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Bootstrap includes some default media queries that look like this:

@media (min-width: 768px) {
  /* Pull out the header and footer */
  .masthead {
    position: fixed;
    top: 0;
  }

@media (min-width: 992px) {
  .masthead,
  .mastfoot,
  .cover-container {
    width: 700px;
  }

Why don't these include the max-width variable? Is that inherently implied by just using min-width, i.e. does CSS just simply "know" to take the highest min-width possible?

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Maybe because the mobile application wants to take the maximum value for the width (logical for devices with a tiny screen). –  Zistoloen Apr 16 at 13:35

2 Answers 2

up vote 1 down vote accepted

It has to do with logic.
TL;DR: See it as if/else statements in you code. You only add the max if you want a max specified.


You can read it like this:

#Div{ color: green; }

@media (min-width: 992px) {
    #Div{ background: pink; }
}

This reads:
Make font->green, and also
if( min-screen-width at least 992px ) BG -> pink
If you would have maxwidth it goes with the same logic, only as maximum.

If you have both:

#Div{ color: green; }

@media (min-width: 500px) and (max-width: 992px){
    #Div{ background: pink; }
}

This reads:

Make font->green, and also
if( min-screen-width atleast 500px AND a maximum of 992px ) BG -> pink


Easy demo for max-width, make something tablet resolution only (asuming everything 1024+ is desktop):

    @media (min-width: 1024px) { /* ... */ }
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"if(min-screen-width<992)" - this doesn't really make sense. @media (min-width: 992px) reads if(window-width>=992px). And similar for your second snippet. –  w3d Apr 16 at 14:28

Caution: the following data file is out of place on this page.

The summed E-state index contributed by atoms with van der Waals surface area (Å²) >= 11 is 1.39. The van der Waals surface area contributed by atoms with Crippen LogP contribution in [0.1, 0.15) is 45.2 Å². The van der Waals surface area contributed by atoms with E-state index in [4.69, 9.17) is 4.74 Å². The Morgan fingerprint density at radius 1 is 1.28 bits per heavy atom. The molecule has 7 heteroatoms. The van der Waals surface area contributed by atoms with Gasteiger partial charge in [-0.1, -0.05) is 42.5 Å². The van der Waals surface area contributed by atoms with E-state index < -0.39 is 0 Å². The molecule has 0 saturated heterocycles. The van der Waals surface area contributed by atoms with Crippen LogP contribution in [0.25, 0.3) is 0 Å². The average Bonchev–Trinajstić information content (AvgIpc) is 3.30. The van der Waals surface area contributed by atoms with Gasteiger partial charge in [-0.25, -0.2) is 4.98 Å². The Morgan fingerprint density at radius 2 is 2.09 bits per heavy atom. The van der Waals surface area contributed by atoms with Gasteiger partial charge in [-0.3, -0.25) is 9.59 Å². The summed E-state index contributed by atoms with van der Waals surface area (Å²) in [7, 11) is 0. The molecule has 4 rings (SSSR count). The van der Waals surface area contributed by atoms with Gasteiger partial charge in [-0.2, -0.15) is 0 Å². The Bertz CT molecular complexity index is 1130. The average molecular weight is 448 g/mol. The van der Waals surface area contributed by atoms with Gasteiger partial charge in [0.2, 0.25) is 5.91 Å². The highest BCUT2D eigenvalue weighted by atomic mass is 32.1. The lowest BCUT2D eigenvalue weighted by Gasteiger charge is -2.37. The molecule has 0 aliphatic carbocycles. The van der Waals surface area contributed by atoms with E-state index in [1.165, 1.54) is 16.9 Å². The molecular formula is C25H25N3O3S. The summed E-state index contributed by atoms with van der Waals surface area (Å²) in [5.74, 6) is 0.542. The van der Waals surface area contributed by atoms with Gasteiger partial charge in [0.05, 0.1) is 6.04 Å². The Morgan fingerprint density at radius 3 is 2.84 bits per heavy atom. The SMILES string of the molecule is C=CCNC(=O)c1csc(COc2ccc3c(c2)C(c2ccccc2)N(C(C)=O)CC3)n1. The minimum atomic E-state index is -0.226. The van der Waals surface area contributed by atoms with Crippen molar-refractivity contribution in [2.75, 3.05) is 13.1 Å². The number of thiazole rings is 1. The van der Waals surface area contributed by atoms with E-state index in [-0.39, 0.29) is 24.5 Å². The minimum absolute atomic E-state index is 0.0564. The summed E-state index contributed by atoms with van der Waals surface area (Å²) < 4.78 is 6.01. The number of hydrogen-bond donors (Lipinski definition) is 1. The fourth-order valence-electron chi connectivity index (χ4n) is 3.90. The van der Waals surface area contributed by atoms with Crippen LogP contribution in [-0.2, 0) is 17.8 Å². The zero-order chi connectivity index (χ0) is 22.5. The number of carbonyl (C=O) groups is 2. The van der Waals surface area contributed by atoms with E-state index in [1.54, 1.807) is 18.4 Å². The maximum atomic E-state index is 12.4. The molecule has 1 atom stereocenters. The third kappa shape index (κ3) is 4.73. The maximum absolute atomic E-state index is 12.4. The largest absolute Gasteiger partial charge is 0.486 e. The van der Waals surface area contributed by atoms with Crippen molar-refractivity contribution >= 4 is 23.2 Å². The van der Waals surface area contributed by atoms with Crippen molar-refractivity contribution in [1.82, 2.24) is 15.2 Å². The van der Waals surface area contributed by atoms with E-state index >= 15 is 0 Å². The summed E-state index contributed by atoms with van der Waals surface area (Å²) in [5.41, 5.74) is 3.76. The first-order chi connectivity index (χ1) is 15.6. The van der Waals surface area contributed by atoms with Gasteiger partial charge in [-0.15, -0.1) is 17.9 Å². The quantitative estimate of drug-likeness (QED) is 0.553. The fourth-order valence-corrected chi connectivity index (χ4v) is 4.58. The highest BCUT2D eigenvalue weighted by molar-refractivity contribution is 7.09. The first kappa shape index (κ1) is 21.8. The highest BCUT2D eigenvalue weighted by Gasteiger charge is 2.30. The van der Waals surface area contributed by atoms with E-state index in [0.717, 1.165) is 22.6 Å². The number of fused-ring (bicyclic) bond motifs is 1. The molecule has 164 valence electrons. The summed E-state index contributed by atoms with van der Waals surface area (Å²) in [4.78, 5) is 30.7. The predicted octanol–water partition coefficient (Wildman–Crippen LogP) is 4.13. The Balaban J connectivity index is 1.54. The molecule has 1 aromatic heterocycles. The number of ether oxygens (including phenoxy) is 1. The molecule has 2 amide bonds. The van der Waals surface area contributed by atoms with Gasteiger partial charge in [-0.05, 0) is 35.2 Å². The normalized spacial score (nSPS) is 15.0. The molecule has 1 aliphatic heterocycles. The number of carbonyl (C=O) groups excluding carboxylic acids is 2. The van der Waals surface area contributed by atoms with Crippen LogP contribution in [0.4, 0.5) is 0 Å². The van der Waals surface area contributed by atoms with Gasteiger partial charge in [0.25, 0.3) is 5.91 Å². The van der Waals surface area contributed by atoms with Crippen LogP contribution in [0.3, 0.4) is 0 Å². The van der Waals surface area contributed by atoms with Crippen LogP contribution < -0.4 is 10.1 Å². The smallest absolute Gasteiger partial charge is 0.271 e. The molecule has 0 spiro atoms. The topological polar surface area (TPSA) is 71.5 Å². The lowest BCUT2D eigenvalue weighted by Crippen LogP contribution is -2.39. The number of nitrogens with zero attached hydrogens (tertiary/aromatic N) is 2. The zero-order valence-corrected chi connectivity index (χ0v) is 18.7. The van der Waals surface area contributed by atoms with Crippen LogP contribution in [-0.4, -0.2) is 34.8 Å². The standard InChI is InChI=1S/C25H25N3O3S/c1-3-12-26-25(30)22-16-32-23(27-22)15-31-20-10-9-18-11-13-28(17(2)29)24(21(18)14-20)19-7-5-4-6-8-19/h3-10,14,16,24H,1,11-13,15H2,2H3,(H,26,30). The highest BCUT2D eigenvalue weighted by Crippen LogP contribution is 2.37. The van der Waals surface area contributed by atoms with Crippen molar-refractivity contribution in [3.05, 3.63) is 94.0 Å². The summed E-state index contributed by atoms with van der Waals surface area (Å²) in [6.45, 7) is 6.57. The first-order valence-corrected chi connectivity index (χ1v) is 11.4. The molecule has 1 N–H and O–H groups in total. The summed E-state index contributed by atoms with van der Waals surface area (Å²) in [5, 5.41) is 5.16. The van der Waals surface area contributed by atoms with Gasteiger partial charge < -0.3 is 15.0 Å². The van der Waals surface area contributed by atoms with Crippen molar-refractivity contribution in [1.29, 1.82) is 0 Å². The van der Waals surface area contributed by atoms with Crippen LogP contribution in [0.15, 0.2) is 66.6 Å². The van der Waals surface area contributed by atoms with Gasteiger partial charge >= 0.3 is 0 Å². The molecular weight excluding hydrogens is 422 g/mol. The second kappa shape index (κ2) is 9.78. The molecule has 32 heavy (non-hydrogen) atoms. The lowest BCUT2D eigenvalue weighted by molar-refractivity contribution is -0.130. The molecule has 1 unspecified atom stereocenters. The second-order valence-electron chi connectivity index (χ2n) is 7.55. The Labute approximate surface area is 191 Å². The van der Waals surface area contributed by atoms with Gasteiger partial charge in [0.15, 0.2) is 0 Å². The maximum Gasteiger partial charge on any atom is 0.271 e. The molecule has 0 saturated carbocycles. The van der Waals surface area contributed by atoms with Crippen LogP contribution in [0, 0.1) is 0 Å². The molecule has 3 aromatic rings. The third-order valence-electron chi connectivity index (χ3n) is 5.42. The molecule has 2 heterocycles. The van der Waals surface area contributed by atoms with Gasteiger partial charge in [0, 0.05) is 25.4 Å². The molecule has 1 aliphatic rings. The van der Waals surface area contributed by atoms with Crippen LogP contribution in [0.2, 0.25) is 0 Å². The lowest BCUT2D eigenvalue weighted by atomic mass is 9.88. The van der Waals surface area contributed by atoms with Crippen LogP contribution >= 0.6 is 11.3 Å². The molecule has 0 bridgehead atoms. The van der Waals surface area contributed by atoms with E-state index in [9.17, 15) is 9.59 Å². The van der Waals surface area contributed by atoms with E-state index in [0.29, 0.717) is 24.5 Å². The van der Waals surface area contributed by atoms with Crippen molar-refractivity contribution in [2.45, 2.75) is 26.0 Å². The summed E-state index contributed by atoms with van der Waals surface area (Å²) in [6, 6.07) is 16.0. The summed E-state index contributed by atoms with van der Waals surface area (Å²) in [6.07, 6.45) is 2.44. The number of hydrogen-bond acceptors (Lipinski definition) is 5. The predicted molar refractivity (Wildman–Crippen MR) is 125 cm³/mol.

I almost changed it to 'window-width', but that might suggest that the javascript's window is used, but that's not. Its the resultion –  Martijn Apr 17 at 7:04
    
My comment was really about the logic of your description, rather than whether it's screen or window... the width is "greater than or equal to 992", not "less than 992" (although you've also used "min" and "max" in the description as well, which is a bit confusing). (min-width refers to width of the window/viewport. min-device-width refers to the resolution/screen.) –  w3d Apr 17 at 9:10
    
You were correct, editted in attempt to clarify –  Martijn Apr 17 at 9:44

There is a tendency to design for the smaller screen (ie. mobile) first and use media queries to target larger screens (ie. desktop) users. This is what you are seeing in the Bootstrap CSS.

The main stylesheet applies to the mobile browser (in fact all browsers). Then a media query is used to target slightly larger screens to apply specific rules:

@media (min-width: 992px) {

This targets window sizes greater than (or equal to) 992px (ie. whose minimum width is 992px).

There is no max-width specified here, so this applies to all large windows.

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